Travel entrepreneur and former Saskatchewanderer Ashlyn George is an advocate for people to get outside, be active and enjoy nature.
Michelle Berg / Saskatoon StarPhoenix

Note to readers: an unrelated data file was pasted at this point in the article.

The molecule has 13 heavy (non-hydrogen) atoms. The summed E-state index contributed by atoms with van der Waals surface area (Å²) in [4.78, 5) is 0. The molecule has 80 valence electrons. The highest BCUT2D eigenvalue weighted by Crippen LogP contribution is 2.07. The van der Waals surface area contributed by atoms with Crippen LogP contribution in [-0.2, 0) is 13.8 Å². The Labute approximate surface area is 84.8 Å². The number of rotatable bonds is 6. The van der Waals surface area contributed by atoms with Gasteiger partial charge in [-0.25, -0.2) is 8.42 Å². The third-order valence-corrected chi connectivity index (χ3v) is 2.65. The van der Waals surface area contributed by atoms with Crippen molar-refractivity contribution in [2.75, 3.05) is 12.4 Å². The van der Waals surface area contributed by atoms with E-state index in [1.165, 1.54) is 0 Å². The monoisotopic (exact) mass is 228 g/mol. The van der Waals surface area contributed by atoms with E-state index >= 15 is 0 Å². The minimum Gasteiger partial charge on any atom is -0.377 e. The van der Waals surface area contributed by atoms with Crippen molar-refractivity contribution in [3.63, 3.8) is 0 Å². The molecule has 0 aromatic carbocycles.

Saskatoon travel blogger Ashlyn George takes her job seriously — before the age of 30, she’d set foot on all seven continents.George was recently named one of KAYAK’s top 10 Travel Hackers for 2019, an honour given to bloggers and Instagramers that stand out from the pack.The globe-trotting explorer and former Saskatchawanderer says that Saskatonians looking for a weekend adventure needn’t look far. Here, she shares five trips, activities and destinations within two hours of the city that are worth checking out. Paddling the Chief Whitecap Waterway (varies, up to 105 km/approximately 1 hour away)From multiple points along the waterway from Gardiner Dam, paddle boarders, canoers or kayakers can drop into the water and follow the river north back into Saskatoon.“It’s a wonderful experience because I think it gives a really different perspective on being just outside of the city,” George said. “I’ve done it twice now, once paddle boarding and once kayaking.”Islands along the river can provide a place to camp, but make sure to keep water level changes in mind when picking one, she cautions. Taking it Easy in Pike Lake Provincial Park (37 km/30 minutes)The provincial campground is perfect for those looking for an easy, family-friendly camping experience — waterslide included.The Camp-Easy sites in the park provide almost all of the equipment for six people to have a comfortable camping experience.“It’s a great way to introduce people to camping,” George said. “They have it all set up for you, the tent structure and the beds inside. And there’s a fire pit too.” Noshing at Camp Wolf Willow and the Wolf Willow Winery (77 km/one hour) The campground, added in 2017, provides a glamping experience in furnished teepees, luxury and army tents or a retro Boler trailer. There’s eco-friendly tent and trailer sites as well.“It’s really beautiful to look over the South Saskatchewan river, and there’s a little offshoot you can walk to that’s shallow enough for the kids to play in,” George said.The Camper’s Classic pizza at the winery, a bannock crust topped with hemp heart pesto sauce, farmer’s sausage, roasted vegetables and cheddar cheese, is a must-try she said. Setting Sail with the Saskatchewan Sailing Clubs Association (SSCA) CANSail Mobile Sailing School (varies)This week-long sailing certification course stops at a few different lakes and waterways in the province. George took the course at nearby Lake Diefenbaker, but it also stops in Saskatoon throughout the month of July.“A lot of people don’t know you can sail in Saskatchewan,” George said. “With this course, you can go out and actually learn to sail, it’s such a cool experience.” Exploring Prince Albert National Park (230 km/about 2 hours)“I like to encourage people to get off the beaten path a little bit when they visit,” George said. “You can actually backcountry camp anywhere as long as you’re 2 kilometres away from a road or a campground.”Aside from great day hikes in the park, she recommends the popular trek to Grey Owl’s Cabin.Keen-eyed botany enthusiasts should also keep an eye out for the carnivorous pitcher plants that ground along the boardwalk on the parks Boundary Bog Trail. email@example.com